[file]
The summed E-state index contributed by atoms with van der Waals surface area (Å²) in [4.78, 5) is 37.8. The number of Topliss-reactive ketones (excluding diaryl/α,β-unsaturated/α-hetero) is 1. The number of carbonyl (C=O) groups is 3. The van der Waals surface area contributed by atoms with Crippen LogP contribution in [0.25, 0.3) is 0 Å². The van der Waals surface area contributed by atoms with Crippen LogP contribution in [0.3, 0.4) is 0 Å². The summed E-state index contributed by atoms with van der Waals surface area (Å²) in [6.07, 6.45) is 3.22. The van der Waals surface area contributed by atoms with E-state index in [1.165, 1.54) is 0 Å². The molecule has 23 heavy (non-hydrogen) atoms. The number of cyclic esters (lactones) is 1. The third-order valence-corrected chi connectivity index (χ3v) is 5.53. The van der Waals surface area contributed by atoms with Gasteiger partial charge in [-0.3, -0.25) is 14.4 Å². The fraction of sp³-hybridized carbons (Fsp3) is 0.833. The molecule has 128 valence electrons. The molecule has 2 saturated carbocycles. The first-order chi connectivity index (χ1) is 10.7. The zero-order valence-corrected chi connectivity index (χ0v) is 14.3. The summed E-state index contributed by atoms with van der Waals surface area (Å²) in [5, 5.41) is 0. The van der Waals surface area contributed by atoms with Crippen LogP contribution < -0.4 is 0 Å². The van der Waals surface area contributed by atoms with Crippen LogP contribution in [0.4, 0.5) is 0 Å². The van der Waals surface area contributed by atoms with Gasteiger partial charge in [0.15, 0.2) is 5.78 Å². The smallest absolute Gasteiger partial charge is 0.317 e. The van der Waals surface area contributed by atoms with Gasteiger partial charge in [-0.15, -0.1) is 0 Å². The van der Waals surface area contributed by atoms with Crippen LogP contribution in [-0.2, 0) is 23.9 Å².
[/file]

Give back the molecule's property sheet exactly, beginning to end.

The summed E-state index contributed by atoms with van der Waals surface area (Å²) in [4.78, 5) is 37.8. The number of Topliss-reactive ketones (excluding diaryl/α,β-unsaturated/α-hetero) is 1. The number of carbonyl (C=O) groups is 3. The van der Waals surface area contributed by atoms with Crippen LogP contribution in [0.25, 0.3) is 0 Å². The van der Waals surface area contributed by atoms with Crippen LogP contribution in [0.3, 0.4) is 0 Å². The summed E-state index contributed by atoms with van der Waals surface area (Å²) in [6.07, 6.45) is 3.22. The van der Waals surface area contributed by atoms with E-state index in [1.165, 1.54) is 0 Å². The molecule has 23 heavy (non-hydrogen) atoms. The number of cyclic esters (lactones) is 1. The third-order valence-corrected chi connectivity index (χ3v) is 5.53. The van der Waals surface area contributed by atoms with Gasteiger partial charge in [-0.3, -0.25) is 14.4 Å². The fraction of sp³-hybridized carbons (Fsp3) is 0.833. The molecule has 128 valence electrons. The molecule has 2 saturated carbocycles. The first-order chi connectivity index (χ1) is 10.7. The zero-order valence-corrected chi connectivity index (χ0v) is 14.3. The summed E-state index contributed by atoms with van der Waals surface area (Å²) in [5, 5.41) is 0. The van der Waals surface area contributed by atoms with Crippen LogP contribution < -0.4 is 0 Å². The van der Waals surface area contributed by atoms with Crippen LogP contribution in [0.4, 0.5) is 0 Å². The van der Waals surface area contributed by atoms with Gasteiger partial charge in [0.15, 0.2) is 5.78 Å². The smallest absolute Gasteiger partial charge is 0.317 e. The van der Waals surface area contributed by atoms with Gasteiger partial charge in [-0.15, -0.1) is 0 Å². The van der Waals surface area contributed by atoms with Crippen LogP contribution in [-0.2, 0) is 23.9 Å².